8 Home-Based Business Ideas You've Likely Never Considered
Have you ever thought about working from the comfort of your own home? It probably seems like a pipe dream, but there are some home-based business ideas that you’ve likely never thought of before. If you’re a new parent, if you crave flexibility, or if you’re just over office politics, it may be worth looking into.
Although around 60% of companies now offer their employees the option to telecommute at least part-time, running a business from home will give you even more flexibility. But the benefits go beyond just making your own hours: A study conducted by Manta found that 94% of U.S. entrepreneurs said they were happy, and a whopping 90% reported they also have “fulfilling personal lives.” If you’re ready to take the plunge, learn about the eight fun yet lucrative home-based business ideas that you can run from the comfort of your bed.
This industry is booming, considering it’s not only for rising undergrads anymore but for business and grad school prospectives, too. Admissions consultants do just about everything, ranging from editing personal statements to prepping students for interviews. Recent surveys show that at least 50% of MBA applicants alone hire a consultant, so we feel safe saying this position isn’t going anywhere anytime soon. One thing to remember: Summertime can get busy since most applications for the following year are due in the fall.
If you have a design degree, all you need is a computer, the right programs, and some hustle. Tons of companies need freelancers to help with everything ranging from book design to creating ads to even laying out websites. If you need some assistance getting gigs, it might be wise to sign up with a job agency to connect with potential employers. Additionally, websites like Upwork allow you to link up with individuals or companies in need of your skills (and you can set your own rates).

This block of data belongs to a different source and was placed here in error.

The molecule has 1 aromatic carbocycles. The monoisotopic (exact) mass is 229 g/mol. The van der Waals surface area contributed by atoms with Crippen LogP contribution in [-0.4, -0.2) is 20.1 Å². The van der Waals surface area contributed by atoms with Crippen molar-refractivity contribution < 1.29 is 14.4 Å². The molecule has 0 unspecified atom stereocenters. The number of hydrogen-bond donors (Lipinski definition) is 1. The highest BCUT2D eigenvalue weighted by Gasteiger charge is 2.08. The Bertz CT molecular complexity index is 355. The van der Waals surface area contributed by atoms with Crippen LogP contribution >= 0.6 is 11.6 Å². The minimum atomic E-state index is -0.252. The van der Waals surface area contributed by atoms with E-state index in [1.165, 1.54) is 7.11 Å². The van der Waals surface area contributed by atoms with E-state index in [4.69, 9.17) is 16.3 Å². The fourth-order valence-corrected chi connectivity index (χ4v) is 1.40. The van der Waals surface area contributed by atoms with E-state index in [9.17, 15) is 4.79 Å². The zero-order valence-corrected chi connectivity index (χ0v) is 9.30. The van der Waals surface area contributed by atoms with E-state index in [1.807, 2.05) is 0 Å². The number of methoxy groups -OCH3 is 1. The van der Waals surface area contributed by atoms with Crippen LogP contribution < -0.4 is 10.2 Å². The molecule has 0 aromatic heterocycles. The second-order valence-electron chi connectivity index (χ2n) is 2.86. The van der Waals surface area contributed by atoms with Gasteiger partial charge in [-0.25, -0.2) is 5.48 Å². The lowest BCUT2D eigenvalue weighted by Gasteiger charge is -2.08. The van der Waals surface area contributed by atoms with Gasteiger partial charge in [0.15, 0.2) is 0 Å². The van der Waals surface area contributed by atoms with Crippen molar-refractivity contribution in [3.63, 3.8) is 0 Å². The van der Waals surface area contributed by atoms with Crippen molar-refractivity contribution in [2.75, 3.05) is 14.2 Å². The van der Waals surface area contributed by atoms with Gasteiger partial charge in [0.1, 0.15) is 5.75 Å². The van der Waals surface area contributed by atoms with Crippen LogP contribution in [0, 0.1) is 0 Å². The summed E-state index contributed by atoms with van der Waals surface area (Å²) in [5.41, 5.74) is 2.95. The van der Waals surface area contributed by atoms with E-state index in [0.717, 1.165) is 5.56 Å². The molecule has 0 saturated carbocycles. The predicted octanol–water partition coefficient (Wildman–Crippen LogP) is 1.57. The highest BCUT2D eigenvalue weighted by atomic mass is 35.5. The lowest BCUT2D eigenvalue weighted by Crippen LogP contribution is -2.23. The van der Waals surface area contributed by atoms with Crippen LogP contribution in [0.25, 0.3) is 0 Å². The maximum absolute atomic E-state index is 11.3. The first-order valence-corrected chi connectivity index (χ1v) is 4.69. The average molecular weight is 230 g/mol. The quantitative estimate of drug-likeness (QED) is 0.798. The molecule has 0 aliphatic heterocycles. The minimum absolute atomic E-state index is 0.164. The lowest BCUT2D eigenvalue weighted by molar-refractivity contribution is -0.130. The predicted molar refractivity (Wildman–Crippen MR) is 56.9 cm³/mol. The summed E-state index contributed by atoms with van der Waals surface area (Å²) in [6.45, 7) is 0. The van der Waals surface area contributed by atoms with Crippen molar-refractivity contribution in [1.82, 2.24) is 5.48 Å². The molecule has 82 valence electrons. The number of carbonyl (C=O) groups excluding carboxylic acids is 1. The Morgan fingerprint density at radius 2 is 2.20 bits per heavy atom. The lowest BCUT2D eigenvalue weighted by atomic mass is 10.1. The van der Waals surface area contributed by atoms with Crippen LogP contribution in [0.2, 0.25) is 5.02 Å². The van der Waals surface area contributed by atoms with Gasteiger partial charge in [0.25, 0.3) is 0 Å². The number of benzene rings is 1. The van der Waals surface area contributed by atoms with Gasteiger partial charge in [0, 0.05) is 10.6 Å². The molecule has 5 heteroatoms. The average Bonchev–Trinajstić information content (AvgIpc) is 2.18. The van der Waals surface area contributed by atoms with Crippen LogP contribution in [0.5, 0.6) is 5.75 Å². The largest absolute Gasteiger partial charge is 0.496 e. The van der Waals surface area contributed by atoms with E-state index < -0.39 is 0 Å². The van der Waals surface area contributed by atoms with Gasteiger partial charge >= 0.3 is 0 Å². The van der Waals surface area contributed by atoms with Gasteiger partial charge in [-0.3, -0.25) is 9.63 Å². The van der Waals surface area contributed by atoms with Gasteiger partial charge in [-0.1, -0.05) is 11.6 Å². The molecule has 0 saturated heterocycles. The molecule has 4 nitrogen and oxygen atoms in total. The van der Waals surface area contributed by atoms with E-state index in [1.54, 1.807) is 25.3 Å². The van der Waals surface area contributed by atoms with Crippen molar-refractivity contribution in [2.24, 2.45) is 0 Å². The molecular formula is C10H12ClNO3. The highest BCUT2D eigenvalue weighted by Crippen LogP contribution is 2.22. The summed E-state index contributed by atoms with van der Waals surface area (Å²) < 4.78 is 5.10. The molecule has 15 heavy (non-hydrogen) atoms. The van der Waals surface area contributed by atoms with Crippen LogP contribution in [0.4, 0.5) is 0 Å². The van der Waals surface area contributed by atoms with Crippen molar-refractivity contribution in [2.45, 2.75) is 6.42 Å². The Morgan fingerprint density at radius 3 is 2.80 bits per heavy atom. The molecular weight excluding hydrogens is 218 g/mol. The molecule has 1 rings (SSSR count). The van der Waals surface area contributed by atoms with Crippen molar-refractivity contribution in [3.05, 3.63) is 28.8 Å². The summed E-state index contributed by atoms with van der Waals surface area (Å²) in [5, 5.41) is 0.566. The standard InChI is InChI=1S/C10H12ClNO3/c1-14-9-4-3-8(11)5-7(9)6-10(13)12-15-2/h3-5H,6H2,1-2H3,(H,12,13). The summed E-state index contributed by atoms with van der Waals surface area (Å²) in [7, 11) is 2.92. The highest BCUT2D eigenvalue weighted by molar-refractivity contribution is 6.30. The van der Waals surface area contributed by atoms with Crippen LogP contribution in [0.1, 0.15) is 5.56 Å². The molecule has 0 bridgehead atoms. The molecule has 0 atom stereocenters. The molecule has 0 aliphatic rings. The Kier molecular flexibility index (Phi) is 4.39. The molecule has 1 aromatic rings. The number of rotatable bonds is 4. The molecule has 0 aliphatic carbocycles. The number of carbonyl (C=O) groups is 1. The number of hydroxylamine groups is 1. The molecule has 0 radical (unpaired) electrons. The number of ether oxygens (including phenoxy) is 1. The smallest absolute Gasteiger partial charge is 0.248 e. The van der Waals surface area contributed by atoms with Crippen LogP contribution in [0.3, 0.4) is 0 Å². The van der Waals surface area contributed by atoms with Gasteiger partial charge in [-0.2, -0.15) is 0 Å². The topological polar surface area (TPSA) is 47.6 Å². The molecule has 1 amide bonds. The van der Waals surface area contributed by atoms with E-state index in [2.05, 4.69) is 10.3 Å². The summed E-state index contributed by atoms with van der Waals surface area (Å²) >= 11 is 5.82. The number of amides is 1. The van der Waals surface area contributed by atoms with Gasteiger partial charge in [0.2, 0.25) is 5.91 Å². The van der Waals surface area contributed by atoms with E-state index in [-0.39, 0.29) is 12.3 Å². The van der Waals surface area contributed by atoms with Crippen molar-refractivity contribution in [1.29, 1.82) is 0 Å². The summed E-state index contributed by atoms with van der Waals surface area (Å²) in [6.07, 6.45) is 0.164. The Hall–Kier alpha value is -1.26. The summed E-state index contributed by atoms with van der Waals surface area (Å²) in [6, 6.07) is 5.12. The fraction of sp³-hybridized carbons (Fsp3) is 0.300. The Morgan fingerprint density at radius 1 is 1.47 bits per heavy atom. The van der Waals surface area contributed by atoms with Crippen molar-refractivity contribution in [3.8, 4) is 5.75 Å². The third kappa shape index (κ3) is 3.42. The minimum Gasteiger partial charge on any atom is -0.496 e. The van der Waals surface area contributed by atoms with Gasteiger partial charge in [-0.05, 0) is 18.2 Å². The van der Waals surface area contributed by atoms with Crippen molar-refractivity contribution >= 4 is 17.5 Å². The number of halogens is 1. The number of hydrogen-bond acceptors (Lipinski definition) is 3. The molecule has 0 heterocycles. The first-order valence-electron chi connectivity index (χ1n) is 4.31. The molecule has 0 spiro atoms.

Renting out a room at a studio to teach is what can make this job for creatives expensive. If you have the space to carve out a “studio” in a living room or extra bedroom, then the cash flow can be great. But just because you’re a gifted singer or musician doesn’t mean you should teach—it’s important to have patience with students and to learn how to motivate them, no matter their age. This isn’t a bad gig, especially considering that voice teachers can charge more than $1 a minute for their coaching.
Is this giving you visions of Jennifer Lopez in the movie The Wedding Planner? Well, this role might not be quite as glamorous, but if you’re used to planning weddings for friends (or yourself, for that matter), it could be a good fit. Venue visits and vendor appointments—as well as the actual ceremony and reception—will get you out of the house, but pretty much everything else can be taken care of by email and phone. If you’re organized, good at making connections, and do well under pressure, it may be time to try this job on for size.
TAX PREPARATION SPECIALIST
You may be surprised by this, but a tax preparation specialist does not require an accounting degree (or even a college diploma). Being naturally good at math will help, but you do need to be a high school graduate and attend a tax course before taking clients. The months leading up to April will get crazy, but you’ll be able to take a nice long summer break.
PERSONAL TRAINER/FITNESS COACH
Whether you’re specifically training alongside your clients or providing them with emotional support as they try to reach their workout goals, you can do both from the comfort of your home. If you’re exercising, create a studio space or travel to your client’s place or gym. Some fitness coaches even mentor through FaceTime or online hangouts to give exercise ideas, meal prep inspo, and more from afar.
If you’re a people person with a knack for decorating, maybe you should give this career a whirl. By the way, this is different from being an interior designer, which involves training and/or schooling. For this position, having an impressive portfolio and the right contacts is crucial—and so is the ability to read clients’ minds, or at least get a sense of what they’re looking for.
If you’re a fan of Marie Kondo’s books, then this one’s for you. All you’ll need is an office space to store before-and-after photos, mood boards, and the like. (It’s basically a requirement for you to travel to others people’s homes and organize on-site). Having a storage closet won’t hurt either since you’ll probably need to keep bins, drawers dividers, etc., at the ready. The good news is that you can make your own schedule once you build up your client base.
What do you think of these home-based business ideas? Are we missing any? Sound off in the comments.